MAUVE GROUP GLOBAL EMPLOYMENT SOLUTIONS PORTFOLIO

MAUVE GROUP GLOBAL EMPLOYMENT SOLUTIONS PORTFOLIO MAUVE GROUP GLOBAL SOLUTIONS PORTFOLIO At Mauve Group, we offer a variety of complete employee management services such as Global Employment Solutions (GES), Professional Employment Outsourcing (PEO),

More information

UNCITRAL legislative standards on electronic communications and electronic signatures: an introduction

UNCITRAL legislative standards on electronic communications and electronic signatures: an introduction legislative standards on electronic communications and electronic signatures: an introduction Luca Castellani Legal Officer secretariat International harmonization of e-commerce law Model Law on Electronic

More information

Raveh Ravid & Co. CPA. November 2015

Raveh Ravid & Co. CPA. November 2015 Raveh Ravid & Co. CPA November 2015 About Us Established in 1986 by Abir Raveh, CPA & Itzhak Ravid, CPA 6 Partners, 80 employees Located in Tel Aviv, Israel wide range of professional services highly experienced

More information

Global Support to Develop Domestic Bond Markets in Emerging Market Economies and Developing Countries The Italian Experience.

Global Support to Develop Domestic Bond Markets in Emerging Market Economies and Developing Countries The Italian Experience. Global Support to Develop Domestic Bond Markets in Emerging Market Economies and Developing Countries The Italian Experience. 22/23 September 2008 Frankfurt am Main Pierpaolo Battista Italian Ministry

More information

GE Grid Solutions. Providing solutions that keep the world energized Press Conference Call Presentation November 12, 2015. Imagination at work.

GE Grid Solutions. Providing solutions that keep the world energized Press Conference Call Presentation November 12, 2015. Imagination at work. GE Grid Solutions Providing solutions that keep the world energized Press Conference Call Presentation November 12, 2015 Press Conference Call Recording: Toll Free: +1 (855) 859-2056 Toll: +1 (404) 537-3406

More information

List of tables. I. World Trade Developments

List of tables. I. World Trade Developments List of tables I. World Trade Developments 1. Overview Table I.1 Growth in the volume of world merchandise exports and production, 2010-2014 39 Table I.2 Growth in the volume of world merchandise trade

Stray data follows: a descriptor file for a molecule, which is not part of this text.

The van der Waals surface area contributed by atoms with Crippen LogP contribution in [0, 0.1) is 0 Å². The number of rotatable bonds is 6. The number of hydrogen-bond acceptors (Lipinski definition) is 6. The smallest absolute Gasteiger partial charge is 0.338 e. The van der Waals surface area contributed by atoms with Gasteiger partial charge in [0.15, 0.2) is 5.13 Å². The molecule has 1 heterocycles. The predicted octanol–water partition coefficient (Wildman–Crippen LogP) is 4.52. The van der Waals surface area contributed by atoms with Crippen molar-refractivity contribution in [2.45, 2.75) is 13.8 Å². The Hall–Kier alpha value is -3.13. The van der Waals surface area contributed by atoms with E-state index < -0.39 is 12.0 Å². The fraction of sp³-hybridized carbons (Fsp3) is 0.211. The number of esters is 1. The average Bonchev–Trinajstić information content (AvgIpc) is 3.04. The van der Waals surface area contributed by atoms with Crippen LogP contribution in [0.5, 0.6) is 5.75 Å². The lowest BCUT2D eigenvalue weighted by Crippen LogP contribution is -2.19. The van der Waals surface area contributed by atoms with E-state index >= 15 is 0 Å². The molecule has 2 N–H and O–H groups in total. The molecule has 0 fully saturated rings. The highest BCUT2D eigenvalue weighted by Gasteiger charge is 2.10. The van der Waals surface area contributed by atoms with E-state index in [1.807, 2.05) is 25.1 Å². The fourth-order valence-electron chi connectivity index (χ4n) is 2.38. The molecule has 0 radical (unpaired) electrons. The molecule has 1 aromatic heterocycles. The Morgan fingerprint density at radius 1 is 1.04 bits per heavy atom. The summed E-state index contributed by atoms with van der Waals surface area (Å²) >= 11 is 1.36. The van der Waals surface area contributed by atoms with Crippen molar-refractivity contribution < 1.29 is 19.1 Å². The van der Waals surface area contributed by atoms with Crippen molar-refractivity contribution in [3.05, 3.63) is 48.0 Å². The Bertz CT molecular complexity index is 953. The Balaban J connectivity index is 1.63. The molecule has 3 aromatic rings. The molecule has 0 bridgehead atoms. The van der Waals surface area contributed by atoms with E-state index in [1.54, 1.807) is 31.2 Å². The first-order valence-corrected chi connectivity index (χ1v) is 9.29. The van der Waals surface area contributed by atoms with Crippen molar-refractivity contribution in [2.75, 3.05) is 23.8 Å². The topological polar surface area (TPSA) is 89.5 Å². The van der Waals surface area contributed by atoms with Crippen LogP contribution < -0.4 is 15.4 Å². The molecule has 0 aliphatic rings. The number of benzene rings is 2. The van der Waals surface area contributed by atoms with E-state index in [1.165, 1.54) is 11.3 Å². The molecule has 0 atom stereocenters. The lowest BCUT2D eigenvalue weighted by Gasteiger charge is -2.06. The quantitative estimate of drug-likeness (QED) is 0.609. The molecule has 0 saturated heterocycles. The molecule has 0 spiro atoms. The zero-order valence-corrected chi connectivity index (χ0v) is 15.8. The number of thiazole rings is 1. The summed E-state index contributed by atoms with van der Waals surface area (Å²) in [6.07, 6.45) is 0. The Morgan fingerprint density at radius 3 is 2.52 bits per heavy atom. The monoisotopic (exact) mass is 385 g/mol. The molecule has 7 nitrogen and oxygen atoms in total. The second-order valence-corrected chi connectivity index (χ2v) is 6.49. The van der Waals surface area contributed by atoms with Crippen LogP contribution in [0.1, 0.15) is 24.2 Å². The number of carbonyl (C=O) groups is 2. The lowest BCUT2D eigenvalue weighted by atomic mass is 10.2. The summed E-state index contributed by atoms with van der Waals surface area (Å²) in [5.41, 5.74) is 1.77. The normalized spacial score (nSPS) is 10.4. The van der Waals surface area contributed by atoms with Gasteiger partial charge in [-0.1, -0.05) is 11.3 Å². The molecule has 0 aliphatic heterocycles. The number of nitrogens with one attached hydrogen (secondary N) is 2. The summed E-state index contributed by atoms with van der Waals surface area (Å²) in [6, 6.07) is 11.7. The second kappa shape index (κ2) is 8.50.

More information

Global AML Resource Map Over 2000 AML professionals

Global AML Resource Map Over 2000 AML professionals www.pwc.co.uk Global AML Resource Map Over 2000 AML professionals January 2016 Global AML Resources: Europe France Italy Jersey / Guernsey 8 Ireland 1 Portugal 7 Luxembourg 5 United Kingdom 1 50 11 Spain

More information

Culture in the Cockpit Collision or Cooperation?

Culture in the Cockpit Collision or Cooperation? Culture in the Cockpit Collision or Cooperation? Dr. Nicklas Dahlstrom Human Factors Manager Understanding Safety - The Changing Nature of Safety 1 Lives lost per year How safe is flying? 100 000 10 000

More information

An introduction to the World Federation of Occupational Therapists (WFOT)

An introduction to the World Federation of Occupational Therapists (WFOT) An introduction to the World Federation of Occupational Therapists (WFOT) WHAT IS THE WORLD FEDERATION OF OCCUPATIONAL THERAPISTS? The key international representative for occupational therapists and occupational

More information

Jean Lemaire Sojung Park

Jean Lemaire Sojung Park Jean Lemaire Sojung Park A large body of insurance research looks for factors that explain variation in demand across countries Dependent variable: Insurance Density ($US spent annually on life insurance

More information

Report on impacts of raised thresholds defining SMEs

Report on impacts of raised thresholds defining SMEs Knowledge creating results--- DG Internal Market Report on impacts of raised thresholds defining SMEs Impact assessment on raising the thresholds in the 4th Company Law Directive (78/660/EEC) defining

More information

THE LOW INTEREST RATE ENVIRONMENT AND ITS IMPACT ON INSURANCE MARKETS. Mamiko Yokoi-Arai

THE LOW INTEREST RATE ENVIRONMENT AND ITS IMPACT ON INSURANCE MARKETS. Mamiko Yokoi-Arai THE LOW INTEREST RATE ENVIRONMENT AND ITS IMPACT ON INSURANCE MARKETS Mamiko Yokoi-Arai Current macro economic environment is of Low interest rate Low inflation and nominal wage growth Slow growth Demographic

More information